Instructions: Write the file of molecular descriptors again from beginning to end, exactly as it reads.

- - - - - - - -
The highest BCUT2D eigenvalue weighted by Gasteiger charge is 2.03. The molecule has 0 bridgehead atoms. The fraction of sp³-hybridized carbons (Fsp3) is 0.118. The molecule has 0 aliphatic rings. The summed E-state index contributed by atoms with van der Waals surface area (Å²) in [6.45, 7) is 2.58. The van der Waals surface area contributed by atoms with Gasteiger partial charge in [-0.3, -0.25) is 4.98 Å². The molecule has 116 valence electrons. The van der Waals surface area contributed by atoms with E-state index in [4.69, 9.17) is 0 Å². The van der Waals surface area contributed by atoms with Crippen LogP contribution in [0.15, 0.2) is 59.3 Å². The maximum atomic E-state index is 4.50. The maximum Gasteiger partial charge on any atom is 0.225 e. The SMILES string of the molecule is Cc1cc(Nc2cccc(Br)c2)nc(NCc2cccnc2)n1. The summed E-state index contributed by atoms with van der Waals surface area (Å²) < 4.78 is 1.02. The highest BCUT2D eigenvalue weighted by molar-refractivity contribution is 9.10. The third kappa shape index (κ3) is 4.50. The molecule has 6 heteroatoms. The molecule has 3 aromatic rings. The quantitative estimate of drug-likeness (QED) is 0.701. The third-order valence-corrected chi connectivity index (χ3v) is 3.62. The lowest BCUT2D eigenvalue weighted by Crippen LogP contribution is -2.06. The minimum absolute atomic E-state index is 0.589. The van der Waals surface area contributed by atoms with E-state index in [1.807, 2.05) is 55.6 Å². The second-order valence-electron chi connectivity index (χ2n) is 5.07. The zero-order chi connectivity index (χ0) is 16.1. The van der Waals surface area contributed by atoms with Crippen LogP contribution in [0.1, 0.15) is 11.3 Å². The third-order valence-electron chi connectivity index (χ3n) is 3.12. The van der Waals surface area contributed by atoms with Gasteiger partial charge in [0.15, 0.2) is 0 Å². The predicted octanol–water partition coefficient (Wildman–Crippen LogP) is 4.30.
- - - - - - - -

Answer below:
The highest BCUT2D eigenvalue weighted by Gasteiger charge is 2.03. The molecule has 0 bridgehead atoms. The fraction of sp³-hybridized carbons (Fsp3) is 0.118. The molecule has 0 aliphatic rings. The summed E-state index contributed by atoms with van der Waals surface area (Å²) in [6.45, 7) is 2.58. The van der Waals surface area contributed by atoms with Gasteiger partial charge in [-0.3, -0.25) is 4.98 Å². The molecule has 116 valence electrons. The van der Waals surface area contributed by atoms with E-state index in [4.69, 9.17) is 0 Å². The van der Waals surface area contributed by atoms with Crippen LogP contribution in [0.15, 0.2) is 59.3 Å². The maximum atomic E-state index is 4.50. The maximum Gasteiger partial charge on any atom is 0.225 e. The SMILES string of the molecule is Cc1cc(Nc2cccc(Br)c2)nc(NCc2cccnc2)n1. The summed E-state index contributed by atoms with van der Waals surface area (Å²) < 4.78 is 1.02. The highest BCUT2D eigenvalue weighted by molar-refractivity contribution is 9.10. The third kappa shape index (κ3) is 4.50. The molecule has 6 heteroatoms. The molecule has 3 aromatic rings. The quantitative estimate of drug-likeness (QED) is 0.701. The third-order valence-corrected chi connectivity index (χ3v) is 3.62. The lowest BCUT2D eigenvalue weighted by Crippen LogP contribution is -2.06. The minimum absolute atomic E-state index is 0.589. The van der Waals surface area contributed by atoms with E-state index in [1.807, 2.05) is 55.6 Å². The second-order valence-electron chi connectivity index (χ2n) is 5.07. The zero-order chi connectivity index (χ0) is 16.1. The van der Waals surface area contributed by atoms with Crippen LogP contribution in [0.1, 0.15) is 11.3 Å². The third-order valence-electron chi connectivity index (χ3n) is 3.12. The van der Waals surface area contributed by atoms with Gasteiger partial charge in [0.15, 0.2) is 0 Å². The predicted octanol–water partition coefficient (Wildman–Crippen LogP) is 4.30.